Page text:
Mixed market: The Dow was on the plus side for a bit, but now it's down about 10 points. There's just very little enthusiasm to buy stocks.
Why it's so hard to solve economic puzzle: The basic problem, says NYT columnist Floyd Norris, is that national governments are weak. Even stalwarts like China and Germany are showing vulnerabilities.
There is no doubt that some countries could not afford to bail out their banks again; some, in fact, now rely on those same banks for loans to keep the governments functioning at a time when private investors are unsure about their creditworthiness. The president of the European Central Bank, Mario Draghi, suggested last week some type of common European deposit insurance and bank regulation, but there seems to be no consensus. Nearly every major government in Europe has been thrown out by unhappy voters when an election rolled around, the latest being France. It is not a matter of left versus right.
Remaking Grand Avenue plan: Developer Related Cos., which had designs on turning the area near Disney Hall into an L.A. "Champs Elysees," is now thinking smaller. From the LAT:
Bill Witte, president of Related California, said that the firm was working to adjust its plans to better reflect market conditions, and that its "dimensions, scope and scale" could be adjusted. He did not reveal specific details but suggested the new plans would be aimed at getting the project off the ground. "We still believe we can create some of the highest values downtown....But do I think we have to be a little bit less ambitious? Yes, I would agree with that," Witte said. "The city's and the county's expectation is that they want something with vision and that is doable. I don't think anybody is interested in pie-in-the sky talk."
Temporary relief for local redevelopment: The California Department of Finance is providing $318 million to the city of L.A. through the end of the year for ongoing projects - including $6 million for a Grand Avenue mixed-use development and $8 million for billionaire Eli Broad's planned Grand Avenue art museum. (Business Journal)
Thumbs down on high-speed rail: Nearly six in 10 California voters said they oppose funding a bullet train between Northern and Southern California - a turnabout from the 2008 passage of a ballot proposition to borrow $9 billion for the project. From press release:
"California voters have clearly reconsidered their support for high-speed rail," said Dan Schnur, director of the USC Dornsife/Los Angeles Times Poll and director of the Unruh Institute of Politics at USC. "They want the chance to vote again -- and they want to vote no. The growing budget deficit is making Californians hesitant about spending so much money on a project like this one when they're seeing cuts to public education and law enforcement. But they also seem to be wary as to whether state government can run a big speed rail system effectively."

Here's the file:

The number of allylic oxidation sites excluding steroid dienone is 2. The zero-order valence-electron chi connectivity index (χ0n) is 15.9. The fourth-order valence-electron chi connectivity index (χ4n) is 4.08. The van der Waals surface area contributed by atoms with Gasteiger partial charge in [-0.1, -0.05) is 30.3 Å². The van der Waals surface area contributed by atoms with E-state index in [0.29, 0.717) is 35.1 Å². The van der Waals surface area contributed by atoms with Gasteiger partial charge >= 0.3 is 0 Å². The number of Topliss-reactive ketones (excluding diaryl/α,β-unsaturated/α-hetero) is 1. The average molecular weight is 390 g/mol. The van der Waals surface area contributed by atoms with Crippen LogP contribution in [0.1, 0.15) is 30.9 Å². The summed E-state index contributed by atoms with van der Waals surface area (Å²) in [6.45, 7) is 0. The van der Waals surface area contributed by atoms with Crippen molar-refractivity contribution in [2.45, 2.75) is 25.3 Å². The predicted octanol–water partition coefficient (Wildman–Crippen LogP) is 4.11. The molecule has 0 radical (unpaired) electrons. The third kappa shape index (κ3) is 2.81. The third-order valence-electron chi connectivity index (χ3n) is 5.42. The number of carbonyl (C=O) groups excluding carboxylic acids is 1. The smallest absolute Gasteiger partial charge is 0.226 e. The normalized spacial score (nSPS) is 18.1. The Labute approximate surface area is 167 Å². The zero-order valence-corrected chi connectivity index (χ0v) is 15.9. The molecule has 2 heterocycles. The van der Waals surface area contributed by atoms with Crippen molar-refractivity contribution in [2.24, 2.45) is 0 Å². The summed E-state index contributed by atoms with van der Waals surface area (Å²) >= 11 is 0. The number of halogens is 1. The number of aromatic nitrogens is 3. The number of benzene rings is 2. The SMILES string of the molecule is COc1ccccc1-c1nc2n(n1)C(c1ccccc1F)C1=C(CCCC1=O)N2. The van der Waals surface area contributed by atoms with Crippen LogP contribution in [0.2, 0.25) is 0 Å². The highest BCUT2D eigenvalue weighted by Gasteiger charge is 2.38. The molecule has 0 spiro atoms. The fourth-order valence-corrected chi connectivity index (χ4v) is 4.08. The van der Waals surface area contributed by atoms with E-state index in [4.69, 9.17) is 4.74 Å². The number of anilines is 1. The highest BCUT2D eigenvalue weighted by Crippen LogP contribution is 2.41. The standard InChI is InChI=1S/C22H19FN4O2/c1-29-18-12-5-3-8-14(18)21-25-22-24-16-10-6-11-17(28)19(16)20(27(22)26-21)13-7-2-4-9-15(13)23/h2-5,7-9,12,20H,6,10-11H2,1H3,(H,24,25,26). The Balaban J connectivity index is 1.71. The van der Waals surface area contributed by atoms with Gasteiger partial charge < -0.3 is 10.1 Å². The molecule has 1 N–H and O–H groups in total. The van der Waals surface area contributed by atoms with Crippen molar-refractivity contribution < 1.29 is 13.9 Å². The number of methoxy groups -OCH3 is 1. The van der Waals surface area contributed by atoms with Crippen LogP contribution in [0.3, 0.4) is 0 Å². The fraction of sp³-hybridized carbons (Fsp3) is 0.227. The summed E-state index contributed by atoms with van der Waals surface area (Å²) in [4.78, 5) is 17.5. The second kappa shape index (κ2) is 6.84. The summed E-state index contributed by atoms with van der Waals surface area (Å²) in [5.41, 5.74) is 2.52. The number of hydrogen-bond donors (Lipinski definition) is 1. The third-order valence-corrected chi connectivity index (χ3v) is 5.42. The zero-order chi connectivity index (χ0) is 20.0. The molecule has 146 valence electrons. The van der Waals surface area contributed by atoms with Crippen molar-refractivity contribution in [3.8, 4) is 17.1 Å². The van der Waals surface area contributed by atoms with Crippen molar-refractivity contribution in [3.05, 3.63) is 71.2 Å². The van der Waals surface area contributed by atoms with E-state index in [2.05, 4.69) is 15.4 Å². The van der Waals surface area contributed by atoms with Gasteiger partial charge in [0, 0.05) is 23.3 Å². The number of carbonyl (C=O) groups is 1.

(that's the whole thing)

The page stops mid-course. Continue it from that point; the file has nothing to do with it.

Kings reach TV deal with Fox Sports: The agreement guarantees the team about $250 million, the LAT is reporting, and keeps the Kings on Fox Sports West through 2024.
The Kings' television windfall has less to do with their Stanley Cup run than with the fractured cable sports landscape in Southern California. With Time Warner Cable swiping the Lakers from Fox and launching two sports channels, the Kings now have joined the Angels in leveraging the threat of jumping to TWC into a fat new deal to stay with Fox.
Stadium committee meets today: City Planning Department officials will review the proposed downtown football stadium and convention center revamp with the City Council's ad hoc panel..Session starts at 10:30.
George Lucas steps aside: Veteran producer Kathleen Kennedy has been named co-chair of Lucasfilm Ltd. and is expected to succeed Lucas at his Bay Area studio. Lucas plans to CEO for at least another year. (LAT)
Box office report: "Snow White and the Huntsman" topped the movie offerings with an opening weekend of $56.3 million. In second position domestically was "Men in Black 3," at $29.3 million. (THR)
More insurance rebates: Anthem Blue Cross, Blue Shield of California and Kaiser Permanente will be handing out more than $50 million to their policyholders in the state. From the LAT:
Not all of an insurer's policyholders will get rebates, and the amounts will vary widely. Lawmakers and consumer advocates pushed for the rebates as part of the 2010 Affordable Care Act to ensure that companies aren't raising rates to pay more for executive salaries, shareholder dividends and other expenses unrelated to customers' care. They also hoped these rules would hold down future rate increases and force insurers to squeeze out excess costs.
State lawmakers get back to the budget: They need to cut $8 billion in health and welfare programs, and state worker compensation, among other items. (KPCC)